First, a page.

Aside from the private keyword, there are several things you can add to a function:

  • The function returns something: Use the returns keyword and specify the type the function returns. Here, it will return a uint type.
  • The view keyword means that our function needs to look at some of our contract's variables, but not modify them. Our function createRandomDeveloper needs to look at minAge and maxAge variables.
  • The pure keyword means that the function is not accessing any data in the app. It only returns something depending on its parameters. Our _generateRandomId is pure.

We have three functions. _generateRandomId generates a random Id for our developer by using the keccak256 built in function. _createDeveloper creates and pushes a new Developer struct into our developers array. createRandomDeveloper is the only public function. It checks if the age provided is correct. The require statements will throw errors if it is not the case ( age greater than 100 and lower than 5 in our case ). So, this last function is the one that can be called from outside our contract.

Events

You can also create events so you can communicate what happens on the blockchain to your front-end app. Your app would then listen to those events and react accordingly.

pragma solidity ^0.4.22;

contract DeveloperFactory {
// Let's create a Developer!

event NewDeveloper(uint devId, string name, uint age);

uint maxAge = 100;
uint minAge = 5;

struct Developer {
    string name;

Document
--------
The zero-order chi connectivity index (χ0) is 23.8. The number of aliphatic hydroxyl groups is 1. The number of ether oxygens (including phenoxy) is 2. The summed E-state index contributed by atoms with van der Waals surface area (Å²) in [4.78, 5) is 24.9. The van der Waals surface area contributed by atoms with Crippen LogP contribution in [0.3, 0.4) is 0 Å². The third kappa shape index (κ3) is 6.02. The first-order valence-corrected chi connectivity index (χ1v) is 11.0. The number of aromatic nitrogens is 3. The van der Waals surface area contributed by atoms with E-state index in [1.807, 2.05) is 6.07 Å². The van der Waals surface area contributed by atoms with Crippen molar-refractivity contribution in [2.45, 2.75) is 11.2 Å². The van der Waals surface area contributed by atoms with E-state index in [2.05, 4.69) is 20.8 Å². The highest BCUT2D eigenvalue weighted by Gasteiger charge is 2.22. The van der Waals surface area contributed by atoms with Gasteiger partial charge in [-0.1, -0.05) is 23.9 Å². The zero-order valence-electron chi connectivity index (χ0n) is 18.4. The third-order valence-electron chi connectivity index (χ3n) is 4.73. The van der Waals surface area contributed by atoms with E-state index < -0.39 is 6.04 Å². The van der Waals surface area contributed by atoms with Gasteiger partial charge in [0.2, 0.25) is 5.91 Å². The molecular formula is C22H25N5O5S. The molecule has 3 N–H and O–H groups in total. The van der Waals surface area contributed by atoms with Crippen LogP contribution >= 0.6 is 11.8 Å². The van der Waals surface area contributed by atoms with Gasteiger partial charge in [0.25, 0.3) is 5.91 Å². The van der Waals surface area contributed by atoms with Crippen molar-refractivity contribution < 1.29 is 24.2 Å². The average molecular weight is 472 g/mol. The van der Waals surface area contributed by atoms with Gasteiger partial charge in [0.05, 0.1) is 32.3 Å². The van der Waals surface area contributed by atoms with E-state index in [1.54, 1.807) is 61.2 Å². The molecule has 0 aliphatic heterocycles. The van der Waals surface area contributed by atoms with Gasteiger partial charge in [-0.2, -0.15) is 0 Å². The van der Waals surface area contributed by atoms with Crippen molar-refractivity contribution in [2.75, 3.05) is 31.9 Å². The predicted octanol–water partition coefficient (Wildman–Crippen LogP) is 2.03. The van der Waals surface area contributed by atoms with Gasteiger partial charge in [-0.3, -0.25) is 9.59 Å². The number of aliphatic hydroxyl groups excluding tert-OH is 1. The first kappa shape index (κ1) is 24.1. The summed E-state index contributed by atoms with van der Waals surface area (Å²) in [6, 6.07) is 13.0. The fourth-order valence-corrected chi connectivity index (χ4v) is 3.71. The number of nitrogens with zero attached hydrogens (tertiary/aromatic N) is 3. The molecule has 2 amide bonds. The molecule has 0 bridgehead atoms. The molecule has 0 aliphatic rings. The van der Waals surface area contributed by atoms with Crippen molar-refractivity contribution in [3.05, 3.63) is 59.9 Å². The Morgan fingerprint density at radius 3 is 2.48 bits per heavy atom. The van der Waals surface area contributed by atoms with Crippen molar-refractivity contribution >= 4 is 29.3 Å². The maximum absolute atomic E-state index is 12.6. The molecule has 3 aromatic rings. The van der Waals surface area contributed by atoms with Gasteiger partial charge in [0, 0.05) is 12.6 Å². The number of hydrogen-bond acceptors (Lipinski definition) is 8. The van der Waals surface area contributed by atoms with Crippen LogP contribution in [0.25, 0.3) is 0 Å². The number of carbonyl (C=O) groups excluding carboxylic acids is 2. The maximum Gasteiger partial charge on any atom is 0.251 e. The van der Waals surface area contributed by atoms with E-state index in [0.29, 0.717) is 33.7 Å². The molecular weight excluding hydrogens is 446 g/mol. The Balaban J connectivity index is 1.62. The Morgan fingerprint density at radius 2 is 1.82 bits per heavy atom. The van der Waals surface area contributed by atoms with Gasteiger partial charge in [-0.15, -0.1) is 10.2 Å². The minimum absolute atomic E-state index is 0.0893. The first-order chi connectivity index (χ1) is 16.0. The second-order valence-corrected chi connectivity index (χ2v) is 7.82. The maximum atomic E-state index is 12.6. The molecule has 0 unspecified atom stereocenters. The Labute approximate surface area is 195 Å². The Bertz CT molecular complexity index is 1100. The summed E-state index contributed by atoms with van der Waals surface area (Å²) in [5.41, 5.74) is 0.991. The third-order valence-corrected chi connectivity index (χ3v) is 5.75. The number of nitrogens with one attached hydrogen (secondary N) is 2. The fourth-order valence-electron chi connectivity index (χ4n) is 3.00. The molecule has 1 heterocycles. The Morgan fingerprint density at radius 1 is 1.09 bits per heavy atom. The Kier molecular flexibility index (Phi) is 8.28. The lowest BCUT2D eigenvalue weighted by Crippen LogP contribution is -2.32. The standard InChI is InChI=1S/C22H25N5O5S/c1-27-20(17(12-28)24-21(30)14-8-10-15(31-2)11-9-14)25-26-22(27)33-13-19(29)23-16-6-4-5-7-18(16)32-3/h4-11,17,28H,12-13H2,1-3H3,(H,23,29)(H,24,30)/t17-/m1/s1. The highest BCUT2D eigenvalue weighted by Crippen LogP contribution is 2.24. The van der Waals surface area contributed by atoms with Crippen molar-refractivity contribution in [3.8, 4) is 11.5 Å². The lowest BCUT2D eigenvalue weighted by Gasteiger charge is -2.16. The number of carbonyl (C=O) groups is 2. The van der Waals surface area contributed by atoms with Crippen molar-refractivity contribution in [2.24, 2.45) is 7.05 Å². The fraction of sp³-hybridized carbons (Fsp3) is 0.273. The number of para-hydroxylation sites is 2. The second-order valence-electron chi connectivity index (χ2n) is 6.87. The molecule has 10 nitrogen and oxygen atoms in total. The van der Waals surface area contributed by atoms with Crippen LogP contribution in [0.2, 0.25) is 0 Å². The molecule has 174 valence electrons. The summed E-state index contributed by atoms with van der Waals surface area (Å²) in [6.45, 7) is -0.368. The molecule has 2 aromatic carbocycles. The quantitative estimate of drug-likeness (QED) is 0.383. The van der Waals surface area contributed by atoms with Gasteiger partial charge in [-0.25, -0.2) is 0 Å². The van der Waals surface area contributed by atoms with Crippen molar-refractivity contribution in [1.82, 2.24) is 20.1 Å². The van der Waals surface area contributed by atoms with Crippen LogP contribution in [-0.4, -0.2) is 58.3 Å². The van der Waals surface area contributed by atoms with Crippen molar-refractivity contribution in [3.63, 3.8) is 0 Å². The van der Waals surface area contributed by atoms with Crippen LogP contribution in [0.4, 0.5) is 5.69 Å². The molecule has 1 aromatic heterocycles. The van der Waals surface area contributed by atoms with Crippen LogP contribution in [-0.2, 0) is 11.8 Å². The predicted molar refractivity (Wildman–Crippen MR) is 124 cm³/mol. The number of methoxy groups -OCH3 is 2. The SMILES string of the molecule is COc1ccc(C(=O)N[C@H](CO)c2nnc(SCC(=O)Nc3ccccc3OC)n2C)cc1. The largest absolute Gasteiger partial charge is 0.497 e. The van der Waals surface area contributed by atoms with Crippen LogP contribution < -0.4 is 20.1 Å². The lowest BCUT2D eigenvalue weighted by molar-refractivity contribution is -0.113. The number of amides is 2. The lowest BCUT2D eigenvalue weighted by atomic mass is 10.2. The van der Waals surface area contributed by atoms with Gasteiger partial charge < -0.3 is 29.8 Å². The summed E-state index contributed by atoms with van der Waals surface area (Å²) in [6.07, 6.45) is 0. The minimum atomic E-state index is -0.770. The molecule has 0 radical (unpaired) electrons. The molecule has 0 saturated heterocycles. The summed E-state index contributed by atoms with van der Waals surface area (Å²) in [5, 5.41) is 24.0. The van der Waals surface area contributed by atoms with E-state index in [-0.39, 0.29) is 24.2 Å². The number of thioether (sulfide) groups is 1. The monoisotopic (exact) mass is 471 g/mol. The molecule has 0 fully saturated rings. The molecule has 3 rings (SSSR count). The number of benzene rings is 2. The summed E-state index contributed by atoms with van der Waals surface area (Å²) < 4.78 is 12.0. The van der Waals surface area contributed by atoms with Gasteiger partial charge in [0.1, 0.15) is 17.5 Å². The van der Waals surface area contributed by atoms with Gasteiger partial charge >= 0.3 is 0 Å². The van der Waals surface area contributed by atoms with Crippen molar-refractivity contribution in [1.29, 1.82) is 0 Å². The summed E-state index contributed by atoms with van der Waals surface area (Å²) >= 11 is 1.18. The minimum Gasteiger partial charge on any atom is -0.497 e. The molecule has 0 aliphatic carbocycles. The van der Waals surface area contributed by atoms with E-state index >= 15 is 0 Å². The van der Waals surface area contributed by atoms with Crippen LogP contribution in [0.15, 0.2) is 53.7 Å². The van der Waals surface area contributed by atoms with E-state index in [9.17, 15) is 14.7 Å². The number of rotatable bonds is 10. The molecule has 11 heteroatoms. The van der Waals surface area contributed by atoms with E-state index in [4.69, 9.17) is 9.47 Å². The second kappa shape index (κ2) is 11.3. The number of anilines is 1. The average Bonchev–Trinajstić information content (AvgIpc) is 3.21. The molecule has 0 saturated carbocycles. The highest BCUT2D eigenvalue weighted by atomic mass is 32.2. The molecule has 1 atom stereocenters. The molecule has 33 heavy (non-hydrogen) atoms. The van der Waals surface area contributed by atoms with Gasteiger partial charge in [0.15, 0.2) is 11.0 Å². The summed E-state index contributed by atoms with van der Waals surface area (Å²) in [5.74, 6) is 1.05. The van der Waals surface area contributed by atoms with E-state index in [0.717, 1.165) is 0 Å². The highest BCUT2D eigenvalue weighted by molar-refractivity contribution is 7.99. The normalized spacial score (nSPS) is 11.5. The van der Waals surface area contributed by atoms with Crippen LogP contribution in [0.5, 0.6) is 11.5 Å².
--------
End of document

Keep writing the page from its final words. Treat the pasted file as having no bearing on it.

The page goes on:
uint id;
    uint age;
}

Developer[] public developers;

function _createDeveloper( string _name, uint _id, uint _age ) private{
    uint id = developers.push( Developer( _name, _id, _age ) ) - 1;
    newDeveloper(id, _name, _age);
}

function _generateRandomId( string _str ) private pure returns (uint){
    uint rand = uint(keccak256(_str));
    return rand;
}

function createRandomDeveloper( string _name, uint _age ) public view {
    require(_age &gt; minAge);
    require(_age &lt; maxAge);
    uint randId = _generateRandomId( _name );
    _createDeveloper(_name, randId, _age );
}

}

Mappings

After struct and arrays, we can also store data in mappings. Mappings are a key-value store. For example:

mapping(uint => string) public keyUintStringValue;
mapping(address => uint) public addressToUint;

Here, we have two public mappings. The first one has a uint key and a stringvalue. The second has an address key and a uint value.

Addresses

The Ethereum blockchain is made up of addresses. Each account has an unique address. It takes the following form: 0x0cE440255306E921F41612C46F1v6df9Cc969183. Each address has a certain amount of Ether, which is the cryptocurrency used on the blockchain, and can receive or send Ether to other addresses.

With that in mind, let's create a new mapping for our DeveloperFactory:

pragma solidity ^0.4.22;

contract DeveloperFactory {

event NewDeveloper(uint devId, string name, uint age);

uint maxAge = 100;
uint minAge = 5;

struct Developer {
    string name;
    uint id;
    uint age;
}

Developer[] public developers;

mapping (address =&gt; uint) public ownerDevCount;
mapping (uint =&gt; address) public devToOwner;

function _createDeveloper( string _name, uint _id, uint _age ) private{
    uint id = developers.push( Developer( _name, _id, _age ) ) - 1;
    NewDeveloper(id, _name, _age);
}

function _generateRandomId( string _str ) private pure returns (uint){
    uint rand = uint(keccak256(_str));
    return rand;
}

function createRandomDeveloper( string _name, uint _age ) public view {